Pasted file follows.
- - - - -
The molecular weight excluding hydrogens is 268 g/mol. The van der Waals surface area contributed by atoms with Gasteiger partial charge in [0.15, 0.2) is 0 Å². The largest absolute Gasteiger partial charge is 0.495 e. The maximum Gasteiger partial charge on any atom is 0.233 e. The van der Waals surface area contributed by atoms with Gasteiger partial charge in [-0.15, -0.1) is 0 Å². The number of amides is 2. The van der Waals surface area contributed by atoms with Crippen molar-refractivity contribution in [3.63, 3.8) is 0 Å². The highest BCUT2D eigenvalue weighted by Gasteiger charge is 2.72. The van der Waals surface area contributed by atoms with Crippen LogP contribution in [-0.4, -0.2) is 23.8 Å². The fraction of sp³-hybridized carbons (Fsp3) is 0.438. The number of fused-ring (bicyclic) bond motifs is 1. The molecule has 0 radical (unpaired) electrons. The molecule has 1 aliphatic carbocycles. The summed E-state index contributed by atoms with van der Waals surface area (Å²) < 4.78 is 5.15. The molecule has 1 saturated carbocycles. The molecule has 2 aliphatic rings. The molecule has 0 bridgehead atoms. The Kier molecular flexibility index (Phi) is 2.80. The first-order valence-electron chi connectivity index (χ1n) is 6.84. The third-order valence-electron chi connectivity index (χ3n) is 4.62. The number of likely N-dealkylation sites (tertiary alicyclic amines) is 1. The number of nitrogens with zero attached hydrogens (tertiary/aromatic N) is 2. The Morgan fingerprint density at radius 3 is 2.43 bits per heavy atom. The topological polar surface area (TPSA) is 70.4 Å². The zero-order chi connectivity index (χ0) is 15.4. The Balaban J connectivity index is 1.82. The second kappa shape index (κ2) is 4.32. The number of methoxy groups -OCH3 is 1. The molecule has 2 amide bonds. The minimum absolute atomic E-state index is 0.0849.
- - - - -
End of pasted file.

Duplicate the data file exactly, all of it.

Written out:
The molecular weight excluding hydrogens is 268 g/mol. The van der Waals surface area contributed by atoms with Gasteiger partial charge in [0.15, 0.2) is 0 Å². The largest absolute Gasteiger partial charge is 0.495 e. The maximum Gasteiger partial charge on any atom is 0.233 e. The van der Waals surface area contributed by atoms with Gasteiger partial charge in [-0.15, -0.1) is 0 Å². The number of amides is 2. The van der Waals surface area contributed by atoms with Crippen molar-refractivity contribution in [3.63, 3.8) is 0 Å². The highest BCUT2D eigenvalue weighted by Gasteiger charge is 2.72. The van der Waals surface area contributed by atoms with Crippen LogP contribution in [-0.4, -0.2) is 23.8 Å². The fraction of sp³-hybridized carbons (Fsp3) is 0.438. The number of fused-ring (bicyclic) bond motifs is 1. The molecule has 0 radical (unpaired) electrons. The molecule has 1 aliphatic carbocycles. The summed E-state index contributed by atoms with van der Waals surface area (Å²) < 4.78 is 5.15. The molecule has 1 saturated carbocycles. The molecule has 2 aliphatic rings. The molecule has 0 bridgehead atoms. The Kier molecular flexibility index (Phi) is 2.80. The first-order valence-electron chi connectivity index (χ1n) is 6.84. The third-order valence-electron chi connectivity index (χ3n) is 4.62. The number of likely N-dealkylation sites (tertiary alicyclic amines) is 1. The number of nitrogens with zero attached hydrogens (tertiary/aromatic N) is 2. The Morgan fingerprint density at radius 3 is 2.43 bits per heavy atom. The topological polar surface area (TPSA) is 70.4 Å². The zero-order chi connectivity index (χ0) is 15.4. The Balaban J connectivity index is 1.82. The second kappa shape index (κ2) is 4.32. The number of methoxy groups -OCH3 is 1. The molecule has 2 amide bonds. The minimum absolute atomic E-state index is 0.0849.